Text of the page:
By Liz Jacobs
Welcome to the twenty first century, where you carry a HD video camera in your pocket and you can talk to anyone with a few taps on a touch screen. We live in a drastically different world than our parents and it is affecting everything from how you frantically research for your Core 350 paper to how you meet your significant other.
Unfortunately, the advent of technology as a ubiquitous part of the millennial life has welcomed habits and applications that have serious consequences on relational development. The dating app Tinder is one of those harmful side effects. I will argue that Tinder is a negative aspect of new dating culture because it alters and damages standards of beauty.
If you are thinking that Tinder’s effects on dating don’t really matter because users are not looking for real, serious relationships, think again. Tinder CEO, Sean Rad, said 80 percent of Tinder users are seeking long term relationships. (Also, I wish all CEO’s had such RADicle last names).
Let’s say you are in the 80 percent of people looking for love on Tinder. What’s the problem?
Tinder is based on initial physical attraction. The dating scheme is simple, you swipe left if you like the potential match and right if you don’t. Some will say that people on Tinder also have profiles about their personality and interests, so it is not completely superficial. However, if you really want to look beyond physical appearance there are a hundreds of online dating websites with complicated algorithms that will determine compatibility beyond physical attraction. Tinder’s main selling point is quick connections based almost solely on external beauty.
Who you are is not on display, it’s all about those initial few seconds where people decide whether or not you fit their arbitrary standards for what is beautiful. Your worth as a romantic prospect is based on a few photos. This is intuitively harmful, most people agree that there is more to a human being than Instagram filters and “candid” photos.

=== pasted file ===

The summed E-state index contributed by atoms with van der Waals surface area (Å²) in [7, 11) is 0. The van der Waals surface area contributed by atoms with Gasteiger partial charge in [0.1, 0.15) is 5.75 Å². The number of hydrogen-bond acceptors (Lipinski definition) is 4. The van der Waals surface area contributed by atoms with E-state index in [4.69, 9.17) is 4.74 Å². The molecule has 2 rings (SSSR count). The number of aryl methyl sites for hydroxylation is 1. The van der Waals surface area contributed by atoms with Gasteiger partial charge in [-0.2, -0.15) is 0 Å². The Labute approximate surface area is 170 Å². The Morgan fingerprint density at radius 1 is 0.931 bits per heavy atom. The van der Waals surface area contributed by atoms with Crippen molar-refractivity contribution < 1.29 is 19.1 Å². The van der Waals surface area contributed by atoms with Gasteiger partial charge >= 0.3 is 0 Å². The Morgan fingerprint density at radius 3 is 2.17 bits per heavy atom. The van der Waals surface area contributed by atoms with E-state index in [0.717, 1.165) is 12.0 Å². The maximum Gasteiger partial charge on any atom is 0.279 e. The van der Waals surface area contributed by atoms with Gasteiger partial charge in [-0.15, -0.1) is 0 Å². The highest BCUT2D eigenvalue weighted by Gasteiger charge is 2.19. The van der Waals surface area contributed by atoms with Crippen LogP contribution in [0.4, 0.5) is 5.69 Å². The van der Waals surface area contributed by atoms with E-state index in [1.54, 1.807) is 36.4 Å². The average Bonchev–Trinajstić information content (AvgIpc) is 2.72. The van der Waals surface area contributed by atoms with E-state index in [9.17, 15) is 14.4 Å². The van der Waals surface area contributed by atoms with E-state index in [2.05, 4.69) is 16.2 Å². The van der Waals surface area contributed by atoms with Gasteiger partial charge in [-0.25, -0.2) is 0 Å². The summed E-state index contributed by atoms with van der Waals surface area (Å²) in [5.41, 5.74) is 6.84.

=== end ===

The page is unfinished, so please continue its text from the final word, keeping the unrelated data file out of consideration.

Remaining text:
This creates physical standards for attractiveness that set up broad implications for the way men and women behave in romantic scenarios. Participants are forced to mirror Instagram models. Ironically, those beacons of beauty are beginning to admit the unattainable nature of these unrealistic expectations.
Essena O’Neill had over half a million Instagram followers. In her photos, she looking stunning. She’s thin, well-dressed and seems effortlessly gorgeous. Eventually, she started making money on her account. O’Neill made about $1,500 per photo. She fit the standards that create awesome matches on Tinder.
However, O’Neill recently quit instagram and deleted 2,000 posts. She said although she achieved what society sees as the ultimate goal, she was miserable.
“We are a generation told to consume and consume, with no thought of where it all comes from and where it all goes,” O’Neill said.
This is an excellent example of how quickly visual-based media distorts reality and sets up unrealistic expectations. That is exactly what happens on Tinder. Users market themselves through photos. Quickly, this devolves into over-edited photos and ridiculous standards.
The more society reinforces outward beauty, the more it becomes important. Naomi Wolf reinforced this idea in her book “The Beauty Myth,” which claims that images of beauty in society harm both sexes. Media and culture create unfair standards that stagnate social progression.
Overall, Tinder focuses on one aspect of person. It elevates external aesthetics as the most important selling point to begin a romantic relationship. The negative impacts are not merely intuitive. People like O’Neill who seemingly achieve perfection are miserable. Both men and women are shamed based on a myth of beauty. It’s not worth it.
Some people may disagree with everything above, arguing that attractiveness is an important component of romance. I agree. Of course, physical attraction matters. People date people they find attractive.
Unfortunately, Tinder still fails on this front. Attraction changes over time. Your initial perception is almost irrelevant. Helen Fisher, an anthropologist who works for Match.com, said that a change in attraction over time is fairly common. Tinder ignores the fluidity of attraction. Those first perceptions quickly fade, and Tinder doesn’t recognize that.
Tinder doesn’t help you find love, it’s a game. A man revealed his strategy for maximizing matches in AdWeek. He gained 2,000 matches using marketing techniques to increase his prospects. He broke down his approach to AdWeek so other social media experts could pick up his tricks to use in the business world.
Tinder isn’t evil. It’s just a some code you download on your phone. However, the way it’s used and the standards creates are detrimental to the people who use it.
Swipe left for Tinder. It’s not likeable.